HEALTH POLITICS: A Fresh Look at Malpractice
Over the past year or so, we began detecting some subtle changes in how Democrats were talking about malpractice. They weren't embracing the Republican tort reform agenda, weren't about to start limiting damages and saying "Sorry Charlie" to people who had suffered heartbreaking harm. But they weren't just changing the subject either. They were recognizing a problem, and considering solutions. Liability problems as well as larger obstacles to addressing serious patient safety problems.
We posted about it a few times (here and here). I started reading more about it, and I started talking (and listening) to what doctors had to say. Not just lobbyists for doctors, but doctors. Including some progressive docs in primary care who favor health reform or a single payer system. I have a piece online in American Prospect today, outlining some alternatives to traditional malpractice lawsuits that are worth trying. (Not to replace the current court system, but to test alternatives. And while we test alternative dispute resolution or other approaches, it should be voluntary.) One of my conclusions was that malpractice is getting in the way of all sorts of other things we need to do to fix our system. Getting in the way politically and economically. And getting in the way of some of the changes we need to make to create a system that is safer, evidence-based, and less wasteful. Some doctors will resist changes to the system -- because change is hard, or change is something that they don't think applies to them, or, for some doctors in some settings, change can sock them in the wallet. Getting the malpractice piece out of the way, or at least minimizing it a bit, may remove the legal smokescreens and let us get to the heart of the change resistance.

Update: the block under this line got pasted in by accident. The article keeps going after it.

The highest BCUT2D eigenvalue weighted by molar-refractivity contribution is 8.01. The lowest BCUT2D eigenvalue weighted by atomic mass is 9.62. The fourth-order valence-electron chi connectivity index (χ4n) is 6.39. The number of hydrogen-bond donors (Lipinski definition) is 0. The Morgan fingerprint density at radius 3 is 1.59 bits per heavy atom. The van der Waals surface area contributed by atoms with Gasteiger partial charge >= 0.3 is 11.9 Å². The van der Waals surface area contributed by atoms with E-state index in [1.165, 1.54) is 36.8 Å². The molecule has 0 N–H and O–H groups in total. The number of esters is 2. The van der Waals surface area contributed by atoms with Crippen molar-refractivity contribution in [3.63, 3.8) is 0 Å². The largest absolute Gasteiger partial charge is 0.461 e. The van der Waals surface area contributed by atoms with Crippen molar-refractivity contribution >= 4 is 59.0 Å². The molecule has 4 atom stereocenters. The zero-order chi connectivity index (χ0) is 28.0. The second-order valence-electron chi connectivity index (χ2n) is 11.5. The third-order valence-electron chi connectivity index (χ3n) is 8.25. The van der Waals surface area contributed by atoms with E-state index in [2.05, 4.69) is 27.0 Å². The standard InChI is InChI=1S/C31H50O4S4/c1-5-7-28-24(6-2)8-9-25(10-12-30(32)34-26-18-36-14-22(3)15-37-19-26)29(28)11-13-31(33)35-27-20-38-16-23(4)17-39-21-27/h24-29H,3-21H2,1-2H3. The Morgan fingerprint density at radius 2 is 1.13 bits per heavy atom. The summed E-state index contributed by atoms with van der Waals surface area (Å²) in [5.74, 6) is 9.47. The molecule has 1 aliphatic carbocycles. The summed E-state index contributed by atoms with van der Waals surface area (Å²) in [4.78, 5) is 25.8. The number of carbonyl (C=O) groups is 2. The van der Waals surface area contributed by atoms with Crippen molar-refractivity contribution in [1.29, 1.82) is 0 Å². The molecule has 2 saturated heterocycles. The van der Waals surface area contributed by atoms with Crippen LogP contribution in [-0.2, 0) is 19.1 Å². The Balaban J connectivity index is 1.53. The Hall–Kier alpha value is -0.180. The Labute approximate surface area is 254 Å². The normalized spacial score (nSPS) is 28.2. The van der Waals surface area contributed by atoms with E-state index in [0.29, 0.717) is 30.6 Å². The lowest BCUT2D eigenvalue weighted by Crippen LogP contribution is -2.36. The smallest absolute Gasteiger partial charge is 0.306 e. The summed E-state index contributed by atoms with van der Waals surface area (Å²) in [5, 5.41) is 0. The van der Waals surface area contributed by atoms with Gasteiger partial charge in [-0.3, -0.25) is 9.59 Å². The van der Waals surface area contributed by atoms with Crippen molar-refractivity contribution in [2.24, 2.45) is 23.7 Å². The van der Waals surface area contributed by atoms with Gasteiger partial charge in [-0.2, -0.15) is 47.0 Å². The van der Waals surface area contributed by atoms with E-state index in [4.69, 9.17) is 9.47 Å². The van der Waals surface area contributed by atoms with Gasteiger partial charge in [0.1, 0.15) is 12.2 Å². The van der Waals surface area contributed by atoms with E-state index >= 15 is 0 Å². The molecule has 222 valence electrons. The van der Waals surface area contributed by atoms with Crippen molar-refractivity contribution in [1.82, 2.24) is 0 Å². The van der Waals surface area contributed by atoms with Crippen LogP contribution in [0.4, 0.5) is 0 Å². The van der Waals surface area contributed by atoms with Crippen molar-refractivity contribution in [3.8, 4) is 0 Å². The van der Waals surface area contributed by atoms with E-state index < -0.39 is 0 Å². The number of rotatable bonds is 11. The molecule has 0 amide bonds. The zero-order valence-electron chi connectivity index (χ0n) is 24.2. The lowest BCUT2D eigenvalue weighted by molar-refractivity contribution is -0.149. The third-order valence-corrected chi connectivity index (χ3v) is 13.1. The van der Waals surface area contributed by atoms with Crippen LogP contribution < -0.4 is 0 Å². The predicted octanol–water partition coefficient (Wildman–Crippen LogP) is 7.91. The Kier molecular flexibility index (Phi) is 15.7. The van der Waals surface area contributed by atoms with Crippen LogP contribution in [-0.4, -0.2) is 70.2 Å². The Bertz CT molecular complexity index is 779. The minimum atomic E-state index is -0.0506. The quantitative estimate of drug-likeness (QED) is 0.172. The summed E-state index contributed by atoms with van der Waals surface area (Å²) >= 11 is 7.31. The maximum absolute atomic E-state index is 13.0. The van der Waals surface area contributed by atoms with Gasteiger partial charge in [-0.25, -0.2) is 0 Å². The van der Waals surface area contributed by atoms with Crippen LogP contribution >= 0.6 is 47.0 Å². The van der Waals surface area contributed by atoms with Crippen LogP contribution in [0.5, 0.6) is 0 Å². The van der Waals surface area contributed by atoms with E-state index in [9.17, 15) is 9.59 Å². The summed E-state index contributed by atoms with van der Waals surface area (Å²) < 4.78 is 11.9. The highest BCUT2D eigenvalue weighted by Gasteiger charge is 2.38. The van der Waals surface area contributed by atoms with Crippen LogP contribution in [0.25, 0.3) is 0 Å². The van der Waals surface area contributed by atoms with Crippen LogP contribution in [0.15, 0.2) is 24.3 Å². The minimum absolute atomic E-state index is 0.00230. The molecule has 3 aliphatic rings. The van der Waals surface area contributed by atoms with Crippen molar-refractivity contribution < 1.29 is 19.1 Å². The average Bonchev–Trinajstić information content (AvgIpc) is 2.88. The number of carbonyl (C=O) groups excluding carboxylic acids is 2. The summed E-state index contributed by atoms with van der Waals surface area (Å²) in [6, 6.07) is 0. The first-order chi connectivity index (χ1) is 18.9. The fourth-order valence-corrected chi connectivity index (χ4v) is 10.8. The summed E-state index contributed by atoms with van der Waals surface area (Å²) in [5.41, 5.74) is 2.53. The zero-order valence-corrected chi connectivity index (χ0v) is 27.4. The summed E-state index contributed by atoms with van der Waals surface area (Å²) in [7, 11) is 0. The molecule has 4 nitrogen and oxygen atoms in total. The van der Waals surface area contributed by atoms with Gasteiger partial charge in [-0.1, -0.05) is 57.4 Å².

The CBO recently did its first estimate on the price of defensive medicine. I left out that figure from this article because it was based quite specifically on potential savings from Republican legislation ($11 billion a year). I don't think there is an agreed upon overall estimate that defensive medicine in the current system costs -- to federal health programs, the privately-insured, the doctors. But for readers who want a summary of some of the recent literature on this, Factcheck.org has a good wrap.
The approaches I mentioned -- health courts, "disclose and apologize" and certificates of merit -- aren't the only ideas floating around. As we do more comparative effectiveness research, and learn more about what doctors should be doing and why or why not, we may be able to weave more "safe harbors" into the legal system. Right now, as all the current confusion about prostate screenings and mammograms illustrates, we still have a lot of trouble agreeing on and comprehending best practices.
In the near future, we're going to post a bit more on patient safety (which we wrote about the other day) and have a bit more to say on the AMA's evolving views on malpractice and health reform. For now, we're going back to watching the Senate....